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Discussion Starter #1
I have large wire crate(can't think of size) in storage that I used for my Rotty. Well I want to use this same crate for my GSD pup but it is to my understanding that it would be to large to be effective. So I was thinking of simply zip tying a large peice of cardboard to reduce the size of crate to appropriately house the pup. Just curious if people think this will work or will the puppy just be happy to have something new to chew on?
 

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Congrats on getting your new pup. I am pretty sure that once your pup starts teething he/she will find themselves through that cardboard in no time. Your theory is great though, they should sell metal dividers at your local pet store or head over to home depot and rig something up, it should work out fine, good luck and congrats...post some pics in the introduction section...
 

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Discussion Starter #4
I am aware that certain crates have a divider that it comes with for this purpose, but I just assumed that It had to be a special cage. So they have kind of a "general" one that I may be able to pick up?
 

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Discussion Starter #5
Ahh I see one on a website. I may just try this instead of the cardboard thing. I was a car guy once upon a time and zip ties were the go to guys for lots of situations lol. I'm cheap but I guess I can spend $30 on a wire divider. lol thanks for the responses.
 

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Usually, if it is just a little small, you can clip it on with spare clips (like for an x-pen) or plastic wire ties and it will effectively keep the puppy out of the remainder of the crate until he is more trustworthy. Make it easy to remove though because you may be cleaning the crate in case of accidents.

I had a nasty mess today. Babsy is barfing. And of course she went to her comfort spots to do so. These are on her cot, and in her crate. The stuff smelled like poo and was disgusting because I had to crawl all the way back into a 48 inch crate to clean it out.

The plastic pan they gave with the crate soon broke, so I bought a couple of metal ones. They were so loud and clunky that I pitched them, and bought some heavy duty plastic ones, but the size was a bit large so they are in there, but tight like they will never be out again. So no chance at sliding it out and hosing them off.
 

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Discussion Starter #7
Well I ended up putting up the baby/doggy gate inside of the wire crate. seems to be holding up fine until the divider I ordered comes in. But wow, I have my puppy in the crate right now, (working on 15 mins) and she is screaming bloody murder. she doesn't seem to be getting use to it at all. She doesn't care much for treats (I give her one to try to make her happy when she first goes in but she ignores it.) She also ignores the toys that are in there. All she knows is that she wants out.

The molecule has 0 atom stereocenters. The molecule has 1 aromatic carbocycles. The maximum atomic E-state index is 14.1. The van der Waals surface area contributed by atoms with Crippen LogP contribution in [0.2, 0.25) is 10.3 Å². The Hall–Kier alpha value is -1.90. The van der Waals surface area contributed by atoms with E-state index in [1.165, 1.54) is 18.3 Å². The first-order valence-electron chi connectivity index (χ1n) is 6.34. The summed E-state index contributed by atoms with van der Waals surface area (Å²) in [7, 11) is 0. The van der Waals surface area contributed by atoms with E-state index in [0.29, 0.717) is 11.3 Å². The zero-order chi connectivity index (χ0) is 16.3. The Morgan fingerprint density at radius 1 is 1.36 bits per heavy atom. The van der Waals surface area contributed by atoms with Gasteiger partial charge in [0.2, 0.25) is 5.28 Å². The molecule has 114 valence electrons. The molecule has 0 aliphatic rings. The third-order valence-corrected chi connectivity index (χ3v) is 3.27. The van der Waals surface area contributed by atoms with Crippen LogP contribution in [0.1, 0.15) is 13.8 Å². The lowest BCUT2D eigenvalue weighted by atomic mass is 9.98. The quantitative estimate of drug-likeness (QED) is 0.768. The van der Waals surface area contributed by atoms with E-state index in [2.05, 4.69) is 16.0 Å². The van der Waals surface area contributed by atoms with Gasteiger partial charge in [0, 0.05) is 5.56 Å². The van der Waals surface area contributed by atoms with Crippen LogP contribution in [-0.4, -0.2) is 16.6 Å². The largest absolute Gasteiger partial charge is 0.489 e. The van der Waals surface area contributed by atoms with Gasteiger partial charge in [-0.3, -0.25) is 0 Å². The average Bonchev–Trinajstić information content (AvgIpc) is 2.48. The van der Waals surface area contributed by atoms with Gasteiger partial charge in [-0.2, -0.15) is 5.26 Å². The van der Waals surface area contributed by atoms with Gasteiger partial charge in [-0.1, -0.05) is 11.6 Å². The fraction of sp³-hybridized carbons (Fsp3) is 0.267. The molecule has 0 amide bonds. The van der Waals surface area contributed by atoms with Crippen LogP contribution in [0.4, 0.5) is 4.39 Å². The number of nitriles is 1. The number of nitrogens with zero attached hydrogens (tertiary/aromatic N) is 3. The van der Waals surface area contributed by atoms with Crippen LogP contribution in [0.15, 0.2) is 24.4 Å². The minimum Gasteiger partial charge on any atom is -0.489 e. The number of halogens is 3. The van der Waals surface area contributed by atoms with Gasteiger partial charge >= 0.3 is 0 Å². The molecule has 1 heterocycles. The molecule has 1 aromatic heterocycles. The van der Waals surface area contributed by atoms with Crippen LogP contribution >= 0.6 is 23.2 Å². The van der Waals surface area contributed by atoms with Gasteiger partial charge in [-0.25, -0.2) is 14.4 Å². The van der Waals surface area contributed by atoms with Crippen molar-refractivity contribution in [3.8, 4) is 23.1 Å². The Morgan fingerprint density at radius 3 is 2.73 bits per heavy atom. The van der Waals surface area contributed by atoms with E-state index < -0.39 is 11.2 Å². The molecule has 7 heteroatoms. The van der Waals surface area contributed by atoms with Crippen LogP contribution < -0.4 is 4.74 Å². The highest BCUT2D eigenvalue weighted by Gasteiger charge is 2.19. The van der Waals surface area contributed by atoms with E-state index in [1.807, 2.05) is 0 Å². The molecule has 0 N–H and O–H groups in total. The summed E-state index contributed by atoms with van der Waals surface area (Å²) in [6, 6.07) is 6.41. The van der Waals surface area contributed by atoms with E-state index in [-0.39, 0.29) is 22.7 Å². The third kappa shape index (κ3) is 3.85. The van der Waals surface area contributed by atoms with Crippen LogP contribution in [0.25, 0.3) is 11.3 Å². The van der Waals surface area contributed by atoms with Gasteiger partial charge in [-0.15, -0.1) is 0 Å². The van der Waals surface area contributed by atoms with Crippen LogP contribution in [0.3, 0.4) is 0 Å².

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Are you leaving the room?

I usually leave crates in my kennels broken open with a litter so they can climb on them and hide under them. Then as they get bigger, I put the crate back together with no gate and put something soft for them to lie on in there. Finally, when they are nearing eight weeks, I put the gate on and shut them in usually with another puppy for a short time, then let them out. Once the puppies are in their new homes, I take the ones I am keeping, and bring a crate right in my bedroom with me and let them sleep in the crate next to my bed, often hanging my arm over the bed for them to touch.

Generally, they take to the crates like a fish to water.

Now I feed them in their crates and they nudge the doors open to get inside.

I guess it is a process, and do not give up. A crate is extremely useful, not just for house training. Overnight vet visits -- no need for her to be tramatized further by being crated. The same is true for transportation. Good luck. The first few days with puppies are painful.

Not only is she out of her litter and away from her mother, in a new house, eating new food, she is seeing brand new people and being restricted. But you have to keep her safe and you cannot be awake 24/7. If throwing a treat in her crate does not work, then you may just have to have a set of ear plugs.

Another thing is a bone that she can only knaw on in her crate. Some of mine could care less about treats toys or bones, but will trade me in for a pig's ear. If you find just one thing that she will sell her little soul for, use this in the crate only.

It gets better.
 

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I did not see this mentioned but it will take a bit to get a pup used to a crate. Do not take her out of the crate while she is crying, if you do she will learn that in order to get out she has to pitch a fit.

Apollo had his moments but he got used to the crate rather quickly.
 

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Discussion Starter #10
Hi Danielle, every source that I read also stated don't take her out while crying. And I haven't. As a matter of fact, she's actually crying for a shorter ammount of time while in the crate lately.

Selzer, I have haven't gotten to the point where I crate her and leave the room yet. We've just gotten to 30 mins with me in the room. I started her off at 5 minutes, then increased to 10 minutes, and kept increasing by increments of 5 until we reached 30 minutes. Tomorrow, we'll try 5 minutes with me out of the room several times. then do the same thing again. It does seem like a slow process but she does sseem to be progressing.
 
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